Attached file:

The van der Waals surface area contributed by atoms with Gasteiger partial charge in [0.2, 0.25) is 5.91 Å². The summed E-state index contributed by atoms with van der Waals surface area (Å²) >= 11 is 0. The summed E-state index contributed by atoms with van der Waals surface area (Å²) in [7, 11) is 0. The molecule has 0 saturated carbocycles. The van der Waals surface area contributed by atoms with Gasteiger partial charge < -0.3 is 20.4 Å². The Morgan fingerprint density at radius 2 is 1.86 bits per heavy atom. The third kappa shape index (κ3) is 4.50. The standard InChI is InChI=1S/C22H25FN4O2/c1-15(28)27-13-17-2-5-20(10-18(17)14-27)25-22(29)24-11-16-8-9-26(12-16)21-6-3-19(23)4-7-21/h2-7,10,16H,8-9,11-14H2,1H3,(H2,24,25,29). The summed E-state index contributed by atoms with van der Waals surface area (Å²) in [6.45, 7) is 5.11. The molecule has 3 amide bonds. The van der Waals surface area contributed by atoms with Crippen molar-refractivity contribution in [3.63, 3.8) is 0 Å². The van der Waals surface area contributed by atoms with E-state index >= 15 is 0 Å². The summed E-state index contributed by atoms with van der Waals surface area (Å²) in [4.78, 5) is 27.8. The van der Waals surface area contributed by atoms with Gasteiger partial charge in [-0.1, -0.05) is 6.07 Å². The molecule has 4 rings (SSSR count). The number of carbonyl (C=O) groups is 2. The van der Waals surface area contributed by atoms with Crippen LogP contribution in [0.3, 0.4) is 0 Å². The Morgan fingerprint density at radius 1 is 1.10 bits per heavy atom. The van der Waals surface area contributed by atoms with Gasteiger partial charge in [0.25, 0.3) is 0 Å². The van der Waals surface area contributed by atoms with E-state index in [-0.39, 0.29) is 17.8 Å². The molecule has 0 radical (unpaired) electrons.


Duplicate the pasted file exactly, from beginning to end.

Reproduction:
The van der Waals surface area contributed by atoms with Gasteiger partial charge in [0.2, 0.25) is 5.91 Å². The summed E-state index contributed by atoms with van der Waals surface area (Å²) >= 11 is 0. The summed E-state index contributed by atoms with van der Waals surface area (Å²) in [7, 11) is 0. The molecule has 0 saturated carbocycles. The van der Waals surface area contributed by atoms with Gasteiger partial charge < -0.3 is 20.4 Å². The Morgan fingerprint density at radius 2 is 1.86 bits per heavy atom. The third kappa shape index (κ3) is 4.50. The standard InChI is InChI=1S/C22H25FN4O2/c1-15(28)27-13-17-2-5-20(10-18(17)14-27)25-22(29)24-11-16-8-9-26(12-16)21-6-3-19(23)4-7-21/h2-7,10,16H,8-9,11-14H2,1H3,(H2,24,25,29). The summed E-state index contributed by atoms with van der Waals surface area (Å²) in [6.45, 7) is 5.11. The molecule has 3 amide bonds. The van der Waals surface area contributed by atoms with Crippen molar-refractivity contribution in [3.63, 3.8) is 0 Å². The van der Waals surface area contributed by atoms with E-state index >= 15 is 0 Å². The summed E-state index contributed by atoms with van der Waals surface area (Å²) in [4.78, 5) is 27.8. The van der Waals surface area contributed by atoms with Gasteiger partial charge in [-0.1, -0.05) is 6.07 Å². The molecule has 4 rings (SSSR count). The number of carbonyl (C=O) groups is 2. The van der Waals surface area contributed by atoms with Crippen LogP contribution in [0.3, 0.4) is 0 Å². The Morgan fingerprint density at radius 1 is 1.10 bits per heavy atom. The van der Waals surface area contributed by atoms with Gasteiger partial charge in [0.25, 0.3) is 0 Å². The van der Waals surface area contributed by atoms with E-state index in [-0.39, 0.29) is 17.8 Å². The molecule has 0 radical (unpaired) electrons.